Well, here we are, six years after its initial conception and we finally have and a purpose for this Lamborghini-meets-school-bus electric mass transit system, as well as a road-legal model. According to Fox News, a license plate was finally issued for this creation, which makes road testing legal, allowing its engineers to see how well it performs in real life.
You may wonder what in the world anyone would need with a 50-foot-long, 23-seat, six-wheeled Superbus. Well, the United Arab Emirates have your answer. Dubai and Abu Dhabi, two UAE members, are separated by about 75 miles of highways and want a way to connect the two cities with as little travel time as possible.
The two cities plan to build a stretch of highways connecting them and purchasing a fleet of these Superbuses to trek this journey in just 30 minutes. That’s some serious ass haulin’. We are at least three years away from seeing a production version of this all-electric Superbus, but the issuing of a license plate is a promising site. We will keep you updated on this slow development project as news becomes available.
You can catch a glimpse of this Superbus in the above video.
On the surface, the Chevy Volt is actually a pretty good looking car, if you are able to ignore the fact that it pumps out only 149 horsepower from its paltry1.4-liter engine and uses an electric motor for 30 miles before the gas engine ever kicks in. We’re not trying to say it’s a sports car, but it could certainly fall into the sports sedan area.
Unfortunately, we come right back to that 149 ponies and that immediately disqualifies this otherwise stylish car from sniffing the sports sedan segment. Well, GM obviously has noted the potential for the Volt and rumors are now swirling around that Chevy will start installing the turbocharged 2.0-liter engine that the all-new Buick Verano T is receiving into the Volt.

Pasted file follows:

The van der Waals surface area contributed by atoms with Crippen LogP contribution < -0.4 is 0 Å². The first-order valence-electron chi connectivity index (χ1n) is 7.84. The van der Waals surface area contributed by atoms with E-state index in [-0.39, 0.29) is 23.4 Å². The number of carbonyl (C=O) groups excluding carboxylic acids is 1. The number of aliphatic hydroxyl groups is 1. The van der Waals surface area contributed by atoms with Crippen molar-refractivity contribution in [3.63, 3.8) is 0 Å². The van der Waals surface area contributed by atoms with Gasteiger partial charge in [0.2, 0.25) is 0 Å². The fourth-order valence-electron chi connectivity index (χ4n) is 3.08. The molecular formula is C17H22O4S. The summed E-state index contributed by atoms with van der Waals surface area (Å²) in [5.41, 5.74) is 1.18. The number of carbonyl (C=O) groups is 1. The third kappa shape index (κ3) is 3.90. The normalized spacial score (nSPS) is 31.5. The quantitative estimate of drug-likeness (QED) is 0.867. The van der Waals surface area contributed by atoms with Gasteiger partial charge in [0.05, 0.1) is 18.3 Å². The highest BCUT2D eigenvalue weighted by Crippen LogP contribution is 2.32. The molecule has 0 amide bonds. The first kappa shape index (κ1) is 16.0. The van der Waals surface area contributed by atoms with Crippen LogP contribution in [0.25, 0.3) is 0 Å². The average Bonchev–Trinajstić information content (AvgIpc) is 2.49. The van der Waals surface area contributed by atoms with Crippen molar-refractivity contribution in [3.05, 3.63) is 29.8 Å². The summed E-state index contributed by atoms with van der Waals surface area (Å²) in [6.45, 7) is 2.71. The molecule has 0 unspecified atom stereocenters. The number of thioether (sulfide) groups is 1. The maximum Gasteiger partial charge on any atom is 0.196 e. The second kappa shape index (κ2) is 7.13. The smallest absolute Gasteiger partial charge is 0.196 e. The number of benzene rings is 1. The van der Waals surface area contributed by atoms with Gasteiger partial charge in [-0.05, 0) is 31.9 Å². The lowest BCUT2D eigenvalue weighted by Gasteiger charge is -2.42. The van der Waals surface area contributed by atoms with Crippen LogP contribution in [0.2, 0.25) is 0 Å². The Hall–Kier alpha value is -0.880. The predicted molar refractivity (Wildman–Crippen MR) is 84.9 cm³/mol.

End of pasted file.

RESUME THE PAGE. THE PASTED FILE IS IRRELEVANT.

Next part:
As of now, this is still a rumor, but given that the Cadillac ELR and its sexy exterior is due to debut any time now and will likely ride on the same platform as the Volt, it only makes sense to use the powerful boosted 2.0. The ELR with only 149 horsepower would be like dumping a Civic Si engine in a Ferrari, it just doesn’t quite fit the looks.
We are uncertain if the Volt receives the full-powered version of the 2.0-liter engine, or a detuned model, it will mean that the Volt could push up to 270 horsepower, if it receives the full-power 2.0. Also floating around is a rumor that this new engine will receive a larger electric motor for a little extra gasoline-free oomph.
All we can say is that we truly hope that these rumors are true, as the Volt in its current form is underwhelming, to say the least. We’ll keep you updated as more details roll out on this possible upgrade.
One of the largest – if not the largest – problems with electric cars becoming a complete reality is the limitation of the lithium-ion battery. One issue is the fact that they are extremely susceptible to extreme heat and cold. Both ends of the temperature spectrum result in serious energy loss, which, in turn, creates excessive battery usage to obtain the same results. This is exactly why the estimated mileage of EVs can vary greatly, depending on the environment.
To help regulate the battery temperature, EV manufacturers today are using liquid coolant to maintain an optimal temperature, just like the coolant works in an internal combustion engine. This liquid come with added expense, as it is expensive to manufacture and adds in a complex system to regulate the coolant temperature.